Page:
But the most fascinatingly awful aspect of the story is how a bone-dry conventional morality, a sterile degeneration of Christianity, blighted both young lives. Phyllis’s descriptions of them taking all their clothes off, swimming across the river at Grantchester, then drying each other with their long hair, or later divesting themselves in Edward Marsh’s flat and stroking each other, are magical, Lawrentian, unforgettable. Phyllis felt in ‘a sort of heaven’ and Brooke surely did too. They were both young, beautiful and in different ways in love with each other. So then..?
The affair was never consummated. They never made love. How on earth, one involuntarily asks in 2015, did they manage to resist it? Was there, as a Russian friend of mine used to say in such circumstances, chto-to ne to s seksom, i.e. a sexual dysfunctionality? Given the probably repressive childhoods of both of them, you might think it was as Freudian as that. But the truth, this book amply makes clear, was simpler, nobler, yet in some ways more terrible.
There came a time when Brooke knew he would not be able to control himself any longer. To quote Gardner’s memoir:
‘I must have you, here,’ he said, laying a hand over what is delicately referred to by artists as ‘the central point of the figure.’ ‘Yes — some time,’ I said. ‘It had occurred to me.’
But he knew she was still sexually naive. She was in fact piling the pressure on him herself, and conversely knew that she was ‘wax in his hands’ and might ‘surrender myself unconditionally to him’. When Brooke was staying at her parents she stole out of her room in the night, sat on his bed, then began to fear she had gone too far; but Brooke said: ‘Are you frightened?’ ‘Yes,’ said I. ‘You needn’t be,’ he said: ‘I wouldn’t do anything you wouldn’t like.’ Personally, I think this does the ‘womaniser’ great credit.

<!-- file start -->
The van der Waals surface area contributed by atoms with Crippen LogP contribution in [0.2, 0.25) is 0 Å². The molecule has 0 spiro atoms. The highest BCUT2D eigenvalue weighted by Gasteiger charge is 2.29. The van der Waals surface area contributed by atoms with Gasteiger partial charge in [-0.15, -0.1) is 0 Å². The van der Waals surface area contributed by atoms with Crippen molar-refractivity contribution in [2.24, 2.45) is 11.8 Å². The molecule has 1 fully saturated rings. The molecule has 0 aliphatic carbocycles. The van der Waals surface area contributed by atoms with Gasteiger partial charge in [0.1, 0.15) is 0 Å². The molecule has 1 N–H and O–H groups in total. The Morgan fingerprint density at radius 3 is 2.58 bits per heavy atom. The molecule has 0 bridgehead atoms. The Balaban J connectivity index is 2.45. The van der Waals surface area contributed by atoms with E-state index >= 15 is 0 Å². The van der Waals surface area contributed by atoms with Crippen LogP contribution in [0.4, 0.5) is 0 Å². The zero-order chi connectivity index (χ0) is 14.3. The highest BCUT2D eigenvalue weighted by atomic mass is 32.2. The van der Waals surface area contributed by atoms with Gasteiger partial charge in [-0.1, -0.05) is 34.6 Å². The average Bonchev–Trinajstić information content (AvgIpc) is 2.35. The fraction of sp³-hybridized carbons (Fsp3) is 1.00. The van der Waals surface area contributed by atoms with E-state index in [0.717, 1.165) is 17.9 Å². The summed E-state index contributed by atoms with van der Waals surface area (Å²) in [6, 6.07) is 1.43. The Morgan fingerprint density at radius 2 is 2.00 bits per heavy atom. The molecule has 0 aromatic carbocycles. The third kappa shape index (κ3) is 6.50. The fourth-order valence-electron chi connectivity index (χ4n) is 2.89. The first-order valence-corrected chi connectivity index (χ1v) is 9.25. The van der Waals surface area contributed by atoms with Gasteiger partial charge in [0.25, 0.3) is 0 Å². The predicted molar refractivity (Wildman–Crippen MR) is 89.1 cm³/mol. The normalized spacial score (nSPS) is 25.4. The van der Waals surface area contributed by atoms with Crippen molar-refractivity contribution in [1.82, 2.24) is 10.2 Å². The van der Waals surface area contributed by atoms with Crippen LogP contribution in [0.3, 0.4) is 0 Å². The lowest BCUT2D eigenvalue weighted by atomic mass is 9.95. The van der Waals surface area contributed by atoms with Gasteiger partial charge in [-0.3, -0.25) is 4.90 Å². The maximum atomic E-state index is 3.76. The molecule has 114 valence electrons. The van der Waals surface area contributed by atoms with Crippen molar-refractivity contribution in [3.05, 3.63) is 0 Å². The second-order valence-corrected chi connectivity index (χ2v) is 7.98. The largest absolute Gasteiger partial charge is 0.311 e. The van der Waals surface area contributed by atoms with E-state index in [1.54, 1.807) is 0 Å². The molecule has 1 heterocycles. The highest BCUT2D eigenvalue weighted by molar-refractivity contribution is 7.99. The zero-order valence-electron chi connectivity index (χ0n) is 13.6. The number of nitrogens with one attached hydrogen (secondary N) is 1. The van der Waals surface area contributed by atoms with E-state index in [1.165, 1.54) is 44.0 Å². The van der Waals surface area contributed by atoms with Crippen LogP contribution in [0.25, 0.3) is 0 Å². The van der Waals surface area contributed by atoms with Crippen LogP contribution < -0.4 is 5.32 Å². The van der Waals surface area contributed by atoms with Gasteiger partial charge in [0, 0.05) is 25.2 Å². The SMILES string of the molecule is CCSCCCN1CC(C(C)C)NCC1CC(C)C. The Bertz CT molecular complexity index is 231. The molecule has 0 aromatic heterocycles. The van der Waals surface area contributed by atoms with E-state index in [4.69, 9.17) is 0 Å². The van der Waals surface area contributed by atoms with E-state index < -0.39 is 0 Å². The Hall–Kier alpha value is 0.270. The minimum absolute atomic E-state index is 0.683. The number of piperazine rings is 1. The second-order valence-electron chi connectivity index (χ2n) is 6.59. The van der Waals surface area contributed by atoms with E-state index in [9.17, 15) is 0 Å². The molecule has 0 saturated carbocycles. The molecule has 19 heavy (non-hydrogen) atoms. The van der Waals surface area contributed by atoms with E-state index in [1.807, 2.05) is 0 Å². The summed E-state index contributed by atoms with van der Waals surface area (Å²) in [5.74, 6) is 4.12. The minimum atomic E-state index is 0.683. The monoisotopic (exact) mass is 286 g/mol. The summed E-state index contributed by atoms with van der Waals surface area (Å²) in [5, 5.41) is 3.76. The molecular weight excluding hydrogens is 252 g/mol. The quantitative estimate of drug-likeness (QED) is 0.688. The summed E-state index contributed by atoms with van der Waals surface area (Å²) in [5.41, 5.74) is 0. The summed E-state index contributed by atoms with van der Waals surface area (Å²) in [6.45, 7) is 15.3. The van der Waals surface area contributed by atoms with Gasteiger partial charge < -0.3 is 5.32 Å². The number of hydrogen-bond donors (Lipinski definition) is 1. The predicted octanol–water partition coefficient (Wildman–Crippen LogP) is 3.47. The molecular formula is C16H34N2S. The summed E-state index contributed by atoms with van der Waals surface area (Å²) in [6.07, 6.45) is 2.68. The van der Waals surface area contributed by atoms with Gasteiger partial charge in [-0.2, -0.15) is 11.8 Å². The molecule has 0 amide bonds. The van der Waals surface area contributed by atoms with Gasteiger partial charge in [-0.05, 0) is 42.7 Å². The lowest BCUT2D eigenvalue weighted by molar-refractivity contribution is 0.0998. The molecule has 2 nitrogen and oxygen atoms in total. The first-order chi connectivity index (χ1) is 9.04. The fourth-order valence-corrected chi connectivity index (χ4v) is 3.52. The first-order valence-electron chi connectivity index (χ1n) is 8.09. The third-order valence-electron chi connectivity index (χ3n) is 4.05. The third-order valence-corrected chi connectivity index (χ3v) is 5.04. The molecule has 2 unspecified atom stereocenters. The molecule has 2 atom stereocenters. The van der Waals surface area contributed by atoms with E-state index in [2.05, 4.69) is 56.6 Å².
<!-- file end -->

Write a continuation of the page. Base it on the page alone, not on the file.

Brooke was desperately looking for the love of his life, to whom he might even get married, but suspected increasingly that he was just a ‘wanderer’. Gardner could not bear the idea of contraception, was from an exasperatingly ‘pi’ family, and believed only in marriage and the life-partner. Egged on by her mother’s utterly conventional and sterile class morality, in her conversation and letters Phyllis inveighed more and more angrily against Brooke’s perceived irreligion, hedonism and ‘German’ values. The relationship was doomed. In his own desperate disorientation Brooke was as much the victim of Edwardian convention as she was. He found emotional and sexual satisfaction with Taatamata on Tahiti, but as soon as she became pregnant he was off to England again. Phyllis’s life after Brooke was one of marriageless sexual unfulfilment, love transferred to Irish wolfhounds, and cancer. The last chapter is black. To some extent the decline of the Gardner family is as much an epitaph on the Edwardian world as Brooke’s own death.
The British Library deserve enormous thanks and credit for publishing this book, but the way it has been done (under their own imprint) leaves a lot to be desired. The proofreading is very wobbly, the design curiously amateurish, and the perfect binding not perfect enough to prevent numerous pages from falling out. Lorna Beckett makes much of the fact that this is her ‘first book’; she absolutely need not, but there are a few things in her style that, for my taste at least, should have been ironed out, e.g. her thoroughly Edwardian over-use of the adjective ‘charming’. But it is a valuable, absorbing, sometimes visceral portrait of a relationship and the last four years of a remarkable young man’s life. It deserves to be rigorously re-edited, and published as fast as possible in paperback.
Next entry: 25 July 1915